January 25, 2017

Editorial: Marches send a message

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Wikimedia Commons/Mark Dixon

The Women's March on Washington

The signal sent Saturday was damaging and clear: [we have] a petulant president whose words, whether directly or through a spokesperson, cannot automatically be trusted or believed.

There are facts, there are “alternative facts” — and then there are feet.

In terms of the latter, last Saturday trumped Friday by a mile. The Women’s March on Washington brought women, and plenty of men as well, out in force.

The sheer numbers of participants in Washington plus some 600 sister rallies elsewhere were jaw-dropping. At least a half-million descended on D.C. alone. The message it all came down to was powerful beyond measure: We’re here, and we’re watching.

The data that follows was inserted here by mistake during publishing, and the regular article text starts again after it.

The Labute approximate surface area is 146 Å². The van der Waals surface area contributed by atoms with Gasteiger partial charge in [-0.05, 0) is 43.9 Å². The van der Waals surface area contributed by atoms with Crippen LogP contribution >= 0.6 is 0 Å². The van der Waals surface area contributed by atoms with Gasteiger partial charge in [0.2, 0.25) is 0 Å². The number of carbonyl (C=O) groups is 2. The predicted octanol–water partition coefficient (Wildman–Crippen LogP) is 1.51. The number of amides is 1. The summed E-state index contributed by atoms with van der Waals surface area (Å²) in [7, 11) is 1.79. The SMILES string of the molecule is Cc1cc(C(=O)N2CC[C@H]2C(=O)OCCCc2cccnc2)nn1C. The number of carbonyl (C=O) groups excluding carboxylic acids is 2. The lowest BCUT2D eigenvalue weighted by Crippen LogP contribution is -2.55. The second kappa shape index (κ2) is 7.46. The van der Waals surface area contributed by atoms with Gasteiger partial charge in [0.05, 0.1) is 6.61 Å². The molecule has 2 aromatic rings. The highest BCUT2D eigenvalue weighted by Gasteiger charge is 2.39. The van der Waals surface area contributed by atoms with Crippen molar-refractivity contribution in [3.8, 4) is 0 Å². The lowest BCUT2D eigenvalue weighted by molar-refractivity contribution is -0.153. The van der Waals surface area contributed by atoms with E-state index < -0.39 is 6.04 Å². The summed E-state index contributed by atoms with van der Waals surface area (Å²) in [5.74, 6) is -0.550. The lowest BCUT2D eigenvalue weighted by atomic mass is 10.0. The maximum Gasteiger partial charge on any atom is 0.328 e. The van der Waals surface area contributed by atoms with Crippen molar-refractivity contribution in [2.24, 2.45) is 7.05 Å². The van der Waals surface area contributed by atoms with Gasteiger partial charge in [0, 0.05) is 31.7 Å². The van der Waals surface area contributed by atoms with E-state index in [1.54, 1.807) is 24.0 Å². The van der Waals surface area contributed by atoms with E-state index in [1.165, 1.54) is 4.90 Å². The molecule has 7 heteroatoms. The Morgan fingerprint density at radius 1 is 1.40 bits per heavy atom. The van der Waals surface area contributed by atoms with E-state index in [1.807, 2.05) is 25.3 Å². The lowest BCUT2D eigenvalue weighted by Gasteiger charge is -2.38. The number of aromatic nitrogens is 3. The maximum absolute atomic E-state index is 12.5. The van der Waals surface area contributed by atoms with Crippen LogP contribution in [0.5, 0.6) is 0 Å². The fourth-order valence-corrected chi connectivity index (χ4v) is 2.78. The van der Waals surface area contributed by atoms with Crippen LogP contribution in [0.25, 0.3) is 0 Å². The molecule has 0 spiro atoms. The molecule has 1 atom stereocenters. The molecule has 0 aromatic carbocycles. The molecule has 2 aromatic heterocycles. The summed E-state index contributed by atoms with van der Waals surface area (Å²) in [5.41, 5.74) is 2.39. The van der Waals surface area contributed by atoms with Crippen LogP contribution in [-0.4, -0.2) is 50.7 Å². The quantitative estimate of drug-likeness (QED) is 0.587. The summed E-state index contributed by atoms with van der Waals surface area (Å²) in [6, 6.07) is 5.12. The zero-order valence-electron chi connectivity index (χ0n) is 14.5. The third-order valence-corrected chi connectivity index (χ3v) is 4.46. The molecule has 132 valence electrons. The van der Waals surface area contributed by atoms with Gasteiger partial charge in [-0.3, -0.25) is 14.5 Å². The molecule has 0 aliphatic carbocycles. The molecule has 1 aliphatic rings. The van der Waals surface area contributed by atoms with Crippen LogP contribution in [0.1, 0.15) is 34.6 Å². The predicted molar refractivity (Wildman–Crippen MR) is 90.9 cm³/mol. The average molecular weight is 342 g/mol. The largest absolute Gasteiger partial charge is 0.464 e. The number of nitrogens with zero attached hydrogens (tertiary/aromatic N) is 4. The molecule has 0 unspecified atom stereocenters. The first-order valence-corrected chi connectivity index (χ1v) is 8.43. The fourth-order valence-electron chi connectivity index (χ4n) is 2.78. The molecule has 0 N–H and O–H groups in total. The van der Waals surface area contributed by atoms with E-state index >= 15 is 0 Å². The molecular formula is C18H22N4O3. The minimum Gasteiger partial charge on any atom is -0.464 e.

Worcester and Central Massachusetts added a healthy showing. We wouldn’t expect less from a community distinguished by educational opportunity, diversity, and activist history. Still, it was a pleasure to see, while the overall impact of the women’s marches and rallies surprised— astonished —  and impressed us, as it did millions of others.

Saturday’s energy was an interesting juxtaposition to the fairly flat reception given President Trump’s inauguration address last Friday and its “America first” theme. The new president’s immutable me-first persona made the “This is your day; this is your celebration” of his opening ring hollow probably even to his supporters.

“We are transferring power from Washington, D.C., and giving it back to you, the people,” Trump intoned Friday, Jan. 20, from the Capitol steps. The next day showed no such give-back was necessary.

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